Every mathematics student’s aim should be to understand the mathematical ideas behind a chain of formalized propositions. The uniqueness of this book is that the author has succeeded in assisting the student to accomplish this.

The meticulous text of *Foundations of Abstract Analysis* is very abstract, formalistic, and based on naïve set theory. In the Preface, the author points out that the most “modern” mathematics books explain the axiomatic rather than the set-theoretic method. However, it is the later which has immensely contributed to our understanding of even the most primitive concepts. Thus, he has set out to “attempt to explain to the beginning student the relation of the set-theoretic mathematics to mathematics itself.” Gleason focuses on and clarifies the close relationship between “formalized” and “real” mathematics.

Even a simple read-through of the table of contents of *Fundamentals of Abstract Analysis *reveals a remarkable book. The first six chapters are devoted to elementary logic and set theory, while the three subsequent chapters discuss mathematical induction, fields, and the different “number systems,” from the natural integers to the complex numbers. Chapter 11 goes back to set theory, explaining countable sets, cardinal numbers and the axiom of choice. Finally, the book covers limits and arithmetic of complex sequences, finite sums and products, infinite series and products, topology of metric spaces, and the elementary theory of analytic (holomorphic) functions of one variable. (In the latter there is no integration theory and all the work is based on power series.) The explanations of standard mathematical and logical procedures are simple and clear.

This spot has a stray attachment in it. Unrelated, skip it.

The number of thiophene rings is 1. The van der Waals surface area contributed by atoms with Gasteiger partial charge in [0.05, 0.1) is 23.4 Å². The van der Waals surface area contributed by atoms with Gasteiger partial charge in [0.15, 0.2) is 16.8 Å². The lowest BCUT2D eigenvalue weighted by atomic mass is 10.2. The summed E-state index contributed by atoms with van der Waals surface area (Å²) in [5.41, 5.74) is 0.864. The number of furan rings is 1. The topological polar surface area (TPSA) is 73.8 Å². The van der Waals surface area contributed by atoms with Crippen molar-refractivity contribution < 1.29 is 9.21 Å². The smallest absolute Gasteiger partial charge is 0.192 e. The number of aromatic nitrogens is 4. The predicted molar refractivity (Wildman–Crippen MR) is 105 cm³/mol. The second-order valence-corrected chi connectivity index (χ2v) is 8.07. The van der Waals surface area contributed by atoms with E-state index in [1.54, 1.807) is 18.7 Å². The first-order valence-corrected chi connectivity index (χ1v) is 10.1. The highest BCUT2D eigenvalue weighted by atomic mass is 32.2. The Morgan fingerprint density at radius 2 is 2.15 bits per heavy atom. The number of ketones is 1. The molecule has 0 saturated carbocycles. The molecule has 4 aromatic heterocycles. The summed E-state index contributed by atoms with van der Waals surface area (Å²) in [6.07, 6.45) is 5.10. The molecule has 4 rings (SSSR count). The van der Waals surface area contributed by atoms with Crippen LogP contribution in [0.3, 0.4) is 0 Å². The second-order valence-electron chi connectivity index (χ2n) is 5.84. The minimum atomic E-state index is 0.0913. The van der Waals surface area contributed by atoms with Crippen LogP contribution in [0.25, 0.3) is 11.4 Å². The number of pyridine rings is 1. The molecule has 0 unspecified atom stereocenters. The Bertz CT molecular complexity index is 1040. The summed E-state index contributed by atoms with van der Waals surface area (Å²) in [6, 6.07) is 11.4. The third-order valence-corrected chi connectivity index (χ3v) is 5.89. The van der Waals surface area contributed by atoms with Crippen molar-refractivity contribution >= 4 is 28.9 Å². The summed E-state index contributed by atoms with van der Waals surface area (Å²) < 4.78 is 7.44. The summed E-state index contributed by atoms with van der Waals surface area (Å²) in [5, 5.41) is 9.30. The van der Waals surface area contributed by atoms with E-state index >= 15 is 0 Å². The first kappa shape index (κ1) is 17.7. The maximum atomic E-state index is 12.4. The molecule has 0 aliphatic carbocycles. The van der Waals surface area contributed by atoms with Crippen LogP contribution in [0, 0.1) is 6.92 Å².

The exercises at the end of each section have been carefully selected and organized in increasing order of difficulty. The ones marked with an asterisk require knowledge and techniques not included in the text. Solutions and hints to most of the exercises can be found at the end of the book. In addition, there are many propositions (especially in Chapter 14) whose proofs are left as exercises for the reader.

The book combines great exposition, rigorous treatment of the subject, and very well chosen problems. It can be recommended for undergraduate students with a deeper mathematical maturity than that gained by the beginner calculus courses. It is also an ideal choice for introductory courses in thinking, methodology, and abstraction of higher mathematics. It is one of my favorite books and an appropriate choice for anyone who is serious about the challenges and rewards of a full treatment of what for many is considered a difficult subject.

A native of Macedonia, Ana Momidic-Reyna has an M.S. in Mathematics and has also worked for the high energy physicists at Fermilab. While waiting for the opportunity to work on her Ph.D. in mathematics, she keeps up with the field by reading as many mathematics books as she can.